Michael Nazir-Ali, the former bishop of Rochester, said the BBC programme, The Mystery of Mary Magdalene , presented by Melvyn Bragg would be hugely offensive to devout Christians because it amounted to the sexualisation of Christ .
He said it was all the more upsetting because it is being screened at midday on Good Friday, the moment the Bible says Jesus was put on the cross.
Lord Bragg, who describes himself as no longer a believer , argues that Mary's close relationship with Jesus was effectively airbrushed out of the accepted Biblical account by misogynist Romans. He points to a series of ancient writings
known as the Gnostic Gospels which were not included in the agreed list of books which became the New Testament. They include references to Mary being kissed on the mouth by Jesus, being his favourite and even, as one passage suggests, his wife.
Nazir-Ali accused the BBC of deliberately causing offense to Christians. He said:
This is going out at 12 o'clock on Good Friday which is exactly the time that Christians are thinking about Christ on the cross, this highly provocative stuff that really encourages a sexualisation of Christ with references to him being kissed on the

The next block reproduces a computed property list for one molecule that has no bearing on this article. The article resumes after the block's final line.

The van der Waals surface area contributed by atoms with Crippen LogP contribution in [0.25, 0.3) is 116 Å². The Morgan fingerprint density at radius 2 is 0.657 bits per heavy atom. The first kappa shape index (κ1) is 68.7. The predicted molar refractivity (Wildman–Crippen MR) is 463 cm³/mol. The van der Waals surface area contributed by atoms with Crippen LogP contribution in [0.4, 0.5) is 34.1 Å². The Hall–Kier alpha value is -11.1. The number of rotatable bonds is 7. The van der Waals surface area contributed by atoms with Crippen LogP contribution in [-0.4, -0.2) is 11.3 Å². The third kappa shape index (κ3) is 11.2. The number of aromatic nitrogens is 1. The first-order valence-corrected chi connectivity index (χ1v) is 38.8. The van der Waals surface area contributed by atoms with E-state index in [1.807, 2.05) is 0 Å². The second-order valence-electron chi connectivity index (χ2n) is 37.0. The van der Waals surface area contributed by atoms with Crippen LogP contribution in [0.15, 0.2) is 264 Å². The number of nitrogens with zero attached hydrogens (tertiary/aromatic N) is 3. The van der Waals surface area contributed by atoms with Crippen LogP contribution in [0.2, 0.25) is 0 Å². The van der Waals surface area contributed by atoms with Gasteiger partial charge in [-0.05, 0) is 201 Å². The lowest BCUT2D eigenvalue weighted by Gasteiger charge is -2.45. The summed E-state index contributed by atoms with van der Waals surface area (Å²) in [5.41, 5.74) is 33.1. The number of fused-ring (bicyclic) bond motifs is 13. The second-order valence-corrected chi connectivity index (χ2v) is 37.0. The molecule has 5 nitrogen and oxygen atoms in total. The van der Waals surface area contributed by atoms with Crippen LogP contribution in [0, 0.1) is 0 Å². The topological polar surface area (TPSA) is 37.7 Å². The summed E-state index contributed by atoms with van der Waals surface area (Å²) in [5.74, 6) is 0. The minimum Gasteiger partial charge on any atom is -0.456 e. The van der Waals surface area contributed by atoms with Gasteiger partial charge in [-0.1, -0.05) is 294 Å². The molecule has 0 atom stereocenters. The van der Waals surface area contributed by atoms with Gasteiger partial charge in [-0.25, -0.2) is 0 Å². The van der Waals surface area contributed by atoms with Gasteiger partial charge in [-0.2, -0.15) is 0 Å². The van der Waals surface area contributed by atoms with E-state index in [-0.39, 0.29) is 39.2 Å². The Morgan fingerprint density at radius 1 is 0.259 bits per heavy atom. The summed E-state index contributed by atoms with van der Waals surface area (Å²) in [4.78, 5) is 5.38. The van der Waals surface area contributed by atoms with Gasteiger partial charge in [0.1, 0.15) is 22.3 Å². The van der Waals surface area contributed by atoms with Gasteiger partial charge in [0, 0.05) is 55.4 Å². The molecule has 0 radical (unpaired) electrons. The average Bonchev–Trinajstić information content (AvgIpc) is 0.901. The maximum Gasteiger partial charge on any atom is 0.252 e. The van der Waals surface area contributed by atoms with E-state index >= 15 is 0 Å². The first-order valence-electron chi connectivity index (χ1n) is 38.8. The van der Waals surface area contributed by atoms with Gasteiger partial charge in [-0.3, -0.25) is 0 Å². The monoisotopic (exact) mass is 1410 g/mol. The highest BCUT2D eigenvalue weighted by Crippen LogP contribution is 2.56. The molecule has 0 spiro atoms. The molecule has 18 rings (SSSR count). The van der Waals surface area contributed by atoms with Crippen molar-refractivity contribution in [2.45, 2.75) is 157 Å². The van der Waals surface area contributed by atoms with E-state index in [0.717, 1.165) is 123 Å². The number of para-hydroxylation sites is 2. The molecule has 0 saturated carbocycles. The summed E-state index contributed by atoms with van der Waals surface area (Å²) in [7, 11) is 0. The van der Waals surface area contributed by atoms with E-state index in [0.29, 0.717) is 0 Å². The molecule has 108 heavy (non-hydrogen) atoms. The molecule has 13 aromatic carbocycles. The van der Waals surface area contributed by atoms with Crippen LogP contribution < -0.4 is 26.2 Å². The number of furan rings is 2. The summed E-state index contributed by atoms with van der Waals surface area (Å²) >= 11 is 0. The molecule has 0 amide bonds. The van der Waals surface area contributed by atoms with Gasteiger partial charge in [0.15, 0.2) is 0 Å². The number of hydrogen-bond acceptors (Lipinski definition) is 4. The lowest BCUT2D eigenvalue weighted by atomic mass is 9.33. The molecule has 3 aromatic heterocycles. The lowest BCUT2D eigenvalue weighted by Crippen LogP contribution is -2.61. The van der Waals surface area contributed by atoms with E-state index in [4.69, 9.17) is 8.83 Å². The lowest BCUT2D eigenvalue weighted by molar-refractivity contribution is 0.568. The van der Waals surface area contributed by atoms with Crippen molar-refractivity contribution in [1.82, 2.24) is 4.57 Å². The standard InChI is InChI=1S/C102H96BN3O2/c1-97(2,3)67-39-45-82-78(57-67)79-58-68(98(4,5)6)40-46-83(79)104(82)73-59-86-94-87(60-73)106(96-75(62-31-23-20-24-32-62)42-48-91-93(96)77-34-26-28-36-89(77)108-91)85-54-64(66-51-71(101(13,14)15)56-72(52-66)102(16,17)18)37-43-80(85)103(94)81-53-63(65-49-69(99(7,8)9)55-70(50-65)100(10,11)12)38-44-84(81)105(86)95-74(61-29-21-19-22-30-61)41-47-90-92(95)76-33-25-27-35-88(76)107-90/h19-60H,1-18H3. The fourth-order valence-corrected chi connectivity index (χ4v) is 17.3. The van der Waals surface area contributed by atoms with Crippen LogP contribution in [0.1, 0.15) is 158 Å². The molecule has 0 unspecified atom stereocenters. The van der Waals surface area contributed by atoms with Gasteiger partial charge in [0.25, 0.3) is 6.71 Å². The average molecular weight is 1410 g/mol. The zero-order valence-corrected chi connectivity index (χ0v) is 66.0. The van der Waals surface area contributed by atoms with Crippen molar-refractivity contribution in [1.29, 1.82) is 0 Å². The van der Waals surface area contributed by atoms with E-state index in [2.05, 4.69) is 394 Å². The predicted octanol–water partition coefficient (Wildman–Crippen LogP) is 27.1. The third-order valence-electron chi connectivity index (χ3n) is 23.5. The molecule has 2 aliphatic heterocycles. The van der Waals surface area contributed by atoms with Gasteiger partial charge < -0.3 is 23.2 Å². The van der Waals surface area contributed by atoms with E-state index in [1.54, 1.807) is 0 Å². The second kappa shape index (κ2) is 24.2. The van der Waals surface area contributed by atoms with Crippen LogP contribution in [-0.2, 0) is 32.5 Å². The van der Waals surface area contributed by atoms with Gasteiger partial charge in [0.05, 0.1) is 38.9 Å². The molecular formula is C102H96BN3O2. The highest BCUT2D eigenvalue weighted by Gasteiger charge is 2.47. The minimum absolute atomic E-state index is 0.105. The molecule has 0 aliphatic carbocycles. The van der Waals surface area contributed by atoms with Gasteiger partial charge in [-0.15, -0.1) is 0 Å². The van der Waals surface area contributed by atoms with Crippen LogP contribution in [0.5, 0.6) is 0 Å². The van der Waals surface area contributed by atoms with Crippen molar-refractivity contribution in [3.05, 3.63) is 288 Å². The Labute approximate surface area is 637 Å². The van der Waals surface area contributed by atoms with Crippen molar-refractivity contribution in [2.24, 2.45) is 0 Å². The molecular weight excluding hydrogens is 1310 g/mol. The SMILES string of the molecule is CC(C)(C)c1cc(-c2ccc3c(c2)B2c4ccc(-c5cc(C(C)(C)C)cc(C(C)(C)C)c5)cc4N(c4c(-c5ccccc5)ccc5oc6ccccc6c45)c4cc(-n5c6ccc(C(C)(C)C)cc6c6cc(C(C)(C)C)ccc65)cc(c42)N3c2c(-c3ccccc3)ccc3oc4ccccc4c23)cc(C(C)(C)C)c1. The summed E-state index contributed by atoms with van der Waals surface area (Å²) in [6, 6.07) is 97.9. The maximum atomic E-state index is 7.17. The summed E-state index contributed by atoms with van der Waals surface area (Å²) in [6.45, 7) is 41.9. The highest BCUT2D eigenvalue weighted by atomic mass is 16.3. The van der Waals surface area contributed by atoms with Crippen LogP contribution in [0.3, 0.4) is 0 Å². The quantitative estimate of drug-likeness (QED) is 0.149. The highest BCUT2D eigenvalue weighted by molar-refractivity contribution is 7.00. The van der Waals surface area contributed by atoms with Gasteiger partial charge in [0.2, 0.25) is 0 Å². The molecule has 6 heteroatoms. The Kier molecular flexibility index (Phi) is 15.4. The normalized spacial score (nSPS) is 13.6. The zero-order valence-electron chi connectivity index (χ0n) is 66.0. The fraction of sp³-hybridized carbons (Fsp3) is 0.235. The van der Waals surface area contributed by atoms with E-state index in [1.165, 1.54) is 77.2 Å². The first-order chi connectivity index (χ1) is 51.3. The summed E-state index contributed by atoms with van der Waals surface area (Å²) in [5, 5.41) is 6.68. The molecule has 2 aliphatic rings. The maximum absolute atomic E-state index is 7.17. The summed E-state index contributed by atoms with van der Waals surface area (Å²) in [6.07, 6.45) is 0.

mouth by Mary Magdalene and it refers to her being his wife.
I am concerned about the misuses of very obscure Gnostic gospels to impugne the integrity of the Bible.
It is highly provocative in terms of its content for Christians on Good Friday and it attempts to sexualize Christ in the most offensive way.
The campaign group Christian Concern has emailed its supporters urging them to complain to the BBC. Andrea Williams, director of Christian Concern, said:
Noon Good Friday is the precise time Christians are remembering Jesus' crucifixion. To air a programme which questions the purity of Christ is at best insensitive and at worst offensive.
Who is making such bewildering decisions in the BBC's religious programming department?
No doubt Andrea Williams is well aware that the head of BBC religious programming is actually a muslim.